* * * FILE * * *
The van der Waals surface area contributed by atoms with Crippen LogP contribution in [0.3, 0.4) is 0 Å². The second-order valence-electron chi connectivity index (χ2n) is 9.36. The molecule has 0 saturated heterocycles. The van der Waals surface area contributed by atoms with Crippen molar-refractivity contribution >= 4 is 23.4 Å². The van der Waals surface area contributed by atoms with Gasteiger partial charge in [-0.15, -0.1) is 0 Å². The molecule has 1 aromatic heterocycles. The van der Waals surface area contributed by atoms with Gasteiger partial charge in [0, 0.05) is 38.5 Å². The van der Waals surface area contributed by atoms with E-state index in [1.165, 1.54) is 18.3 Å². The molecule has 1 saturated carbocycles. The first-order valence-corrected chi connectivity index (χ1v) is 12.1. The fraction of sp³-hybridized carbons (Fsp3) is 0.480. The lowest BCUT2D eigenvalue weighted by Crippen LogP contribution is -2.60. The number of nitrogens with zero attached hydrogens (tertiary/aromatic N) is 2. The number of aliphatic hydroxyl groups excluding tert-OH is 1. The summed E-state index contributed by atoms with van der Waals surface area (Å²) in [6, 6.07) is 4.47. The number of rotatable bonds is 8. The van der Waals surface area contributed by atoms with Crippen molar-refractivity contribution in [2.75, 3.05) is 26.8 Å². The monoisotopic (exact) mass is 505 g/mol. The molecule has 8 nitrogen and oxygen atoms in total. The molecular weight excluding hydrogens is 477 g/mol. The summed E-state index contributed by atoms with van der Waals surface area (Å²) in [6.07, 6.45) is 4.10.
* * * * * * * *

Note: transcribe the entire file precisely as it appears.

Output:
The van der Waals surface area contributed by atoms with Crippen LogP contribution in [0.3, 0.4) is 0 Å². The second-order valence-electron chi connectivity index (χ2n) is 9.36. The molecule has 0 saturated heterocycles. The van der Waals surface area contributed by atoms with Crippen molar-refractivity contribution >= 4 is 23.4 Å². The van der Waals surface area contributed by atoms with Gasteiger partial charge in [-0.15, -0.1) is 0 Å². The molecule has 1 aromatic heterocycles. The van der Waals surface area contributed by atoms with Gasteiger partial charge in [0, 0.05) is 38.5 Å². The van der Waals surface area contributed by atoms with E-state index in [1.165, 1.54) is 18.3 Å². The molecule has 1 saturated carbocycles. The first-order valence-corrected chi connectivity index (χ1v) is 12.1. The fraction of sp³-hybridized carbons (Fsp3) is 0.480. The lowest BCUT2D eigenvalue weighted by Crippen LogP contribution is -2.60. The number of nitrogens with zero attached hydrogens (tertiary/aromatic N) is 2. The number of aliphatic hydroxyl groups excluding tert-OH is 1. The summed E-state index contributed by atoms with van der Waals surface area (Å²) in [6, 6.07) is 4.47. The number of rotatable bonds is 8. The van der Waals surface area contributed by atoms with Crippen molar-refractivity contribution in [2.75, 3.05) is 26.8 Å². The monoisotopic (exact) mass is 505 g/mol. The molecule has 8 nitrogen and oxygen atoms in total. The molecular weight excluding hydrogens is 477 g/mol. The summed E-state index contributed by atoms with van der Waals surface area (Å²) in [6.07, 6.45) is 4.10.